Welcome to Apex Fishing Tips, this section of our website is committed to snook fishing. On this web page you'll learn about three species of snook (common, Mexican and tarpon) and snook fishing. The information on this page will help you catch bigger snook, more often, regardless of how many years of fishing experience you might have.
Below you'll find 7 snook fishing tips that will help you catch three different species of snook, specifically the common snook, the Mexican snook and the tarpon snook. Both expert and novice anglers will find our snook fishing tips useful. If you would like to share some snook fishing tips with your fellow anglers, please contact us and share them.
Along with 7 snook fishing tips we're going to educate you on the common snook, the Mexican snook and the tarpon snook. You'll also find the latest all-tackle world fishing records for each of these snook species down below. We've also provided some additional resources on snook fishing and some awesome pictures of snook caught by other anglers.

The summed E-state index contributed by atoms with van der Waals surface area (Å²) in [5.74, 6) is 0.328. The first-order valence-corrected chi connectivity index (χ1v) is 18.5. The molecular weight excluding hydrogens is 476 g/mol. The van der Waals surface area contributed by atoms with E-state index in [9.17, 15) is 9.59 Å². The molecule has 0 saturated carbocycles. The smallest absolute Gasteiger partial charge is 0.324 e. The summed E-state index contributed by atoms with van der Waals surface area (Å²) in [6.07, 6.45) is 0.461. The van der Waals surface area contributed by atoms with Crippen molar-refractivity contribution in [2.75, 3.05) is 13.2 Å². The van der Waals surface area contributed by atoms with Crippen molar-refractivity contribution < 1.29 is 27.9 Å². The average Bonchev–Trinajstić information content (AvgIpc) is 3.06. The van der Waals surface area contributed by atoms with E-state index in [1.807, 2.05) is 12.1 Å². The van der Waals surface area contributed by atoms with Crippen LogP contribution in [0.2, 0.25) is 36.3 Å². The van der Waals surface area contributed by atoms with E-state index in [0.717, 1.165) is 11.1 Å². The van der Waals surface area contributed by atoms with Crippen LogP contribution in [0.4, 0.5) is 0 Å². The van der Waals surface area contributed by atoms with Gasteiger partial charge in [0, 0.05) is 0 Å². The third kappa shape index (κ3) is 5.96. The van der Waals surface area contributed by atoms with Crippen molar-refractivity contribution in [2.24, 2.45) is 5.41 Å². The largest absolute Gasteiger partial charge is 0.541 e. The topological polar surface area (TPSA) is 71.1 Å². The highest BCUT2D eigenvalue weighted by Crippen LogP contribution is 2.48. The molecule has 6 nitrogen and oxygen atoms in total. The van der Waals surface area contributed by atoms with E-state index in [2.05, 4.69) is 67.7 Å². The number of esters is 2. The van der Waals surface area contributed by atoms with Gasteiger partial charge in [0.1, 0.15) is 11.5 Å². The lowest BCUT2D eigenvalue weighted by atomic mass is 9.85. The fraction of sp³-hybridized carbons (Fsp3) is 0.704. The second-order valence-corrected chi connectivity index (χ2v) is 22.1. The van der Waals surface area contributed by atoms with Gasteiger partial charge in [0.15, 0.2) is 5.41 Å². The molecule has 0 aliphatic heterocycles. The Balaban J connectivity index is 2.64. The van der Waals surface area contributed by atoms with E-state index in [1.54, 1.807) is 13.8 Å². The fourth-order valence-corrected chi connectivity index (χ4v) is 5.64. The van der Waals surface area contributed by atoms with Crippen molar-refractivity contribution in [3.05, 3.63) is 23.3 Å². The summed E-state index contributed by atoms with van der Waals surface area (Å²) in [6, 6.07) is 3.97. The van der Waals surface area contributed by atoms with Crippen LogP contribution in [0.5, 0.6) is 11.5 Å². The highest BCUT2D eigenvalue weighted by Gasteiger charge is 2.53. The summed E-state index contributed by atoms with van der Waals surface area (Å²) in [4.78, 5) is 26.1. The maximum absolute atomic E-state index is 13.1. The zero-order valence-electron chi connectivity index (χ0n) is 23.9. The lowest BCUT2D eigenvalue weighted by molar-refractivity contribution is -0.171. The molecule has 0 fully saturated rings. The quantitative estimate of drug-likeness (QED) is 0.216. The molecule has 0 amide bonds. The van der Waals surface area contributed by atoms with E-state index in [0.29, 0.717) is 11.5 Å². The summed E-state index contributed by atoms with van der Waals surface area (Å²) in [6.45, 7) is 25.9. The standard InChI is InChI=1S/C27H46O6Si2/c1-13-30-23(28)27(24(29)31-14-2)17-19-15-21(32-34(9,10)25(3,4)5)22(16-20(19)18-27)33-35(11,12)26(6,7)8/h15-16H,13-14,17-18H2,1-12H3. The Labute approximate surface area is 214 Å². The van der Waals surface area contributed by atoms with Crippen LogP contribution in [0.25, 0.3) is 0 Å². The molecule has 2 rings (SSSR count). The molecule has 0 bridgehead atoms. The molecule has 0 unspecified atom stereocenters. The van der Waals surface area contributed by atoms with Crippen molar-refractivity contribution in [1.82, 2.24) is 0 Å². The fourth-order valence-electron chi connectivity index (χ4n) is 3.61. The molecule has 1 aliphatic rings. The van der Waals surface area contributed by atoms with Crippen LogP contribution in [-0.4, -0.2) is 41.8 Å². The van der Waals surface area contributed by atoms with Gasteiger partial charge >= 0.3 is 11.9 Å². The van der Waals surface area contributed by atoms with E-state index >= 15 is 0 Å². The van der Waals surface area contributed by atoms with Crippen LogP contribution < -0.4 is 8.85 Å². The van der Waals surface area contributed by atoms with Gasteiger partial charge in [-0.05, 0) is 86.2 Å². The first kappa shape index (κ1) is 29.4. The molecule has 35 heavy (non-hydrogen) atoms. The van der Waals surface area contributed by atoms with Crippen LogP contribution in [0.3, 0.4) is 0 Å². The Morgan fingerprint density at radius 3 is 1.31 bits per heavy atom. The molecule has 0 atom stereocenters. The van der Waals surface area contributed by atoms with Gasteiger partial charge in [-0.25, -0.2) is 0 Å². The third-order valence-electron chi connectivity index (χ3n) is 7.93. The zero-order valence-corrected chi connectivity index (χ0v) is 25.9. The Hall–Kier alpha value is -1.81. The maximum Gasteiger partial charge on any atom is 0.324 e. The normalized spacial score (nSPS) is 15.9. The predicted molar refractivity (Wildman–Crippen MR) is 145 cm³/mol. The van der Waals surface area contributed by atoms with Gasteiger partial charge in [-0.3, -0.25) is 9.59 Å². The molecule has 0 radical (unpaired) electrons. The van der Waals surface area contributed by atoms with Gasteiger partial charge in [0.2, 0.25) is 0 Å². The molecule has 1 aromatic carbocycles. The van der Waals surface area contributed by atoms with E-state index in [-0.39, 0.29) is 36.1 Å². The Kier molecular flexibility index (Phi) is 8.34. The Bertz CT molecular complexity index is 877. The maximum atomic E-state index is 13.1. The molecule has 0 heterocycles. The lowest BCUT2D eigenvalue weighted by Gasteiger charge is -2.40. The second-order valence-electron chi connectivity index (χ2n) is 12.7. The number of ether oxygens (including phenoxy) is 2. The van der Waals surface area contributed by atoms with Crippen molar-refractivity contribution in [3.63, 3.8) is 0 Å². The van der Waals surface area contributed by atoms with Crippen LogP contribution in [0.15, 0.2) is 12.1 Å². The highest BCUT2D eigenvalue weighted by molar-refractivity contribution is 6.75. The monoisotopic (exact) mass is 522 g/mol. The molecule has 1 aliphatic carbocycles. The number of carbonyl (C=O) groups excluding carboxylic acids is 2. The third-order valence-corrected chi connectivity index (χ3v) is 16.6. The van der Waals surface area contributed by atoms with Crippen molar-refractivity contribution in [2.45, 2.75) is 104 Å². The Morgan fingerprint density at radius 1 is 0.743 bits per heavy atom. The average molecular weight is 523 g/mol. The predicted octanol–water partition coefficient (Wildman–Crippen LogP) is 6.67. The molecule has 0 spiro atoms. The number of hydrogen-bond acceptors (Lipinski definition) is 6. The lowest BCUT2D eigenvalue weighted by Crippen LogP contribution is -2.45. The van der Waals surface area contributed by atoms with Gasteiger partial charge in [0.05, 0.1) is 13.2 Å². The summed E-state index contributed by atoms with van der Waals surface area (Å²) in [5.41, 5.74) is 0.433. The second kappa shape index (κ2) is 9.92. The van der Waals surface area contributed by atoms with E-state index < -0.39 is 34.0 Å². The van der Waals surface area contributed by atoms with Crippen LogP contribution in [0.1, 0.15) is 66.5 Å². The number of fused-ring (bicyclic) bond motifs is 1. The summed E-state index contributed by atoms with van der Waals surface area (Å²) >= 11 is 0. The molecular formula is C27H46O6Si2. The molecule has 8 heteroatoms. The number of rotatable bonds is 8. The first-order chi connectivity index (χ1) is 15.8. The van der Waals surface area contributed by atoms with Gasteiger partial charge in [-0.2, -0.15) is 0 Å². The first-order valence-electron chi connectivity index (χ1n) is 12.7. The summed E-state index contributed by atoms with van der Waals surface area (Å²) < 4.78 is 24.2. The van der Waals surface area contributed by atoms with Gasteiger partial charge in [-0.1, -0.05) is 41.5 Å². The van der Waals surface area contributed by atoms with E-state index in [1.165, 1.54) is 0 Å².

Snook is a common name for saltwater fish species that are members of the family Centropomidae. Snook are found it warm waters, notably the Gulf of Mexico and the Caribbean Sea. Three common species of snook sought by anglers are the common snook (Centropomus undecimalis), the Mexican snook (Centropomus poeyi) and the tarpon snook (Centropomus pectinatus).
All species of snook are carnivorous and have a diet that commonly consists of fish, shrimp and crustaceans. Coloration of snook varies by species and the waters in which they live in. However, all species of snook have a black lateral line along their body. Some of the best live bait to catch snook is shrimp, grunts, scaled sardines and ladyfish. Snooks off the coast of the United States are heavily regulated with creel and size limits.
The below International Game Fish Association (IGFA) snook world fishing records are up to date as of 2019.
A picture of a common snook (C. undecimalis) caught on a fishing trip.
(Credit: FWC / Flickr)
A picture of a mexican snook (C. Poeyi) caught on a fishing trip.
(Credit: kevin.pieto / Flickr)
A picture of a tarpon snook (C. pectinatus) caught on a fishing trip.
(Credit: Chip Mayhugh / Flickr)